by KC Carlson
Covering new items now available to order for November shipping (or later).
This month, DC is collecting the recent Terra mini-series – plus the stand-alone introductory tale from Supergirl #12 – by Jimmy Palmiotti, Justin Gray, and Amanda Conner. I think it’s worth a look based on the work that the same team is doing in the recently started Power Girl series – especially since this new Terra is a supporting character there! I enjoyed the Terra series, but I felt there was still a little too much baggage to get past regarding the tangled mess of the old Terra character(s). (This history was recently explained in an excellent round-up article in Back Issue #28, written by Westfield’s own Roger Ash.) Plus, the previous version is still seemingly shambling around in Blackest Night: Titans. Since I like the new character when she’s not wrapped up in old history, I’m glad she’s being used in Power Girl, a new book that I love.
I’m not sure what happened, but somehow Power Girl managed to escape from the DC offices without being all grim, gritty, and angsty like most everything else DC is currently publishing. Having been abused by the continuity revamps of the DCU over the past 20-some years, Power Girl (originally the “Supergirl” cousin to Earth-2’s Kal-L (Superman), then Arion’s great-great (infinity) granddaughter (?) and then not) has featured in very few good stories (her Showcase run by Levitz and Staton) and a lot of very bad ones (the mystical baby is thankfully now forgotten). She spent a very long run in a couple of JLA-related books, written mostly as a bad female stereotype (rhymes with witch), with some of the worst super-hero costumes ever designed.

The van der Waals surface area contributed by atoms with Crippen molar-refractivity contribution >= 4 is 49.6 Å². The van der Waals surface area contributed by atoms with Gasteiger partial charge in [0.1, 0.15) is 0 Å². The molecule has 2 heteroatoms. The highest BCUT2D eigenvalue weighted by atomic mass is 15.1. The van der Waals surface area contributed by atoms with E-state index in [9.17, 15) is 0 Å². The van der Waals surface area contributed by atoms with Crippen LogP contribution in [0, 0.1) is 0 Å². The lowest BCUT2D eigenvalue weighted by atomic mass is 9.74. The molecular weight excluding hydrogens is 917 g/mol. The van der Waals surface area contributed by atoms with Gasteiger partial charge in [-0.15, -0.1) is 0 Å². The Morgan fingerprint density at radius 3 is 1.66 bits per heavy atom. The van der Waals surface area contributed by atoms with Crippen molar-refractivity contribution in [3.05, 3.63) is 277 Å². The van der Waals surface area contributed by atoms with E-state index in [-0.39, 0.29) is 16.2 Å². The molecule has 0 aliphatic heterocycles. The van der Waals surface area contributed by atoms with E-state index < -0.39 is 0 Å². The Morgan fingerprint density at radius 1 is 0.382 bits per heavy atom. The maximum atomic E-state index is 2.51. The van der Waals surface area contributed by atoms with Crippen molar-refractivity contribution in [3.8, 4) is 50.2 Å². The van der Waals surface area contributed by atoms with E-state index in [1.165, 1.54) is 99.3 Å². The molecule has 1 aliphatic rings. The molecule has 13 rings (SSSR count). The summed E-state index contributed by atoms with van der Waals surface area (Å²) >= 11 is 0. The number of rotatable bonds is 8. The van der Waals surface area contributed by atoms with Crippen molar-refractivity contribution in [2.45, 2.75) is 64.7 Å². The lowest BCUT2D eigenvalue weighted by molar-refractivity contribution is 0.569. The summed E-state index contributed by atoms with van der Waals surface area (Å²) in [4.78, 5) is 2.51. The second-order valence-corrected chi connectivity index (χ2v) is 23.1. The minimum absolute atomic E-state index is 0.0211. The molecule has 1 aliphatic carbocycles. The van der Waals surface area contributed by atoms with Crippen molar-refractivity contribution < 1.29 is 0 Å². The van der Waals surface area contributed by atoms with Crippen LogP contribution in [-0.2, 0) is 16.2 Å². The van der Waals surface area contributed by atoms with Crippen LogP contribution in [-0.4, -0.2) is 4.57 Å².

There’s none of this in the new series. Her new characterization is now more put-upon than pushy, and Palmiotti and Gray seem to delight in putting her in situations that are annoying and comical – while still deadly serious – but still require her to use her brains more than her strength to overcome. The stories are fun and fast-moving – and short! No 6-part “epics” here, at least so far.
But the real reason to buy this book is Amanda Conner’s artwork. Her stuff is open and airy, very design-oriented, yet extremely powerful when needed. Her super-fight choreography stands up to the best from the big boys! Best of all, her work is filled with characterization, body language, and facial expressions – something you seldom get from other fan-favorites. (Eye-rolling is one of her specialties!) Her Power Girl is both powerful and sexy-cute, but not in the traditional comic book model-posed way. This is a woman who’s taking action instead of standing around to be looked at.
She’s wearing a smartly modern version of her classic original costume (without the no-longer-needed peek-a-boo cutout). Conner is also not afraid to tackle the long-standing over-endowed physique of the character, as originally designed by Wally Wood. Nudge nudge. Instead, she teasingly plays with it. (Power Girl falls down on them a lot.) Amanda Conner has been Comics’ Secret Weapon for a while now – here’s hoping that this book finally gets her the widespread attention that her work has always deserved!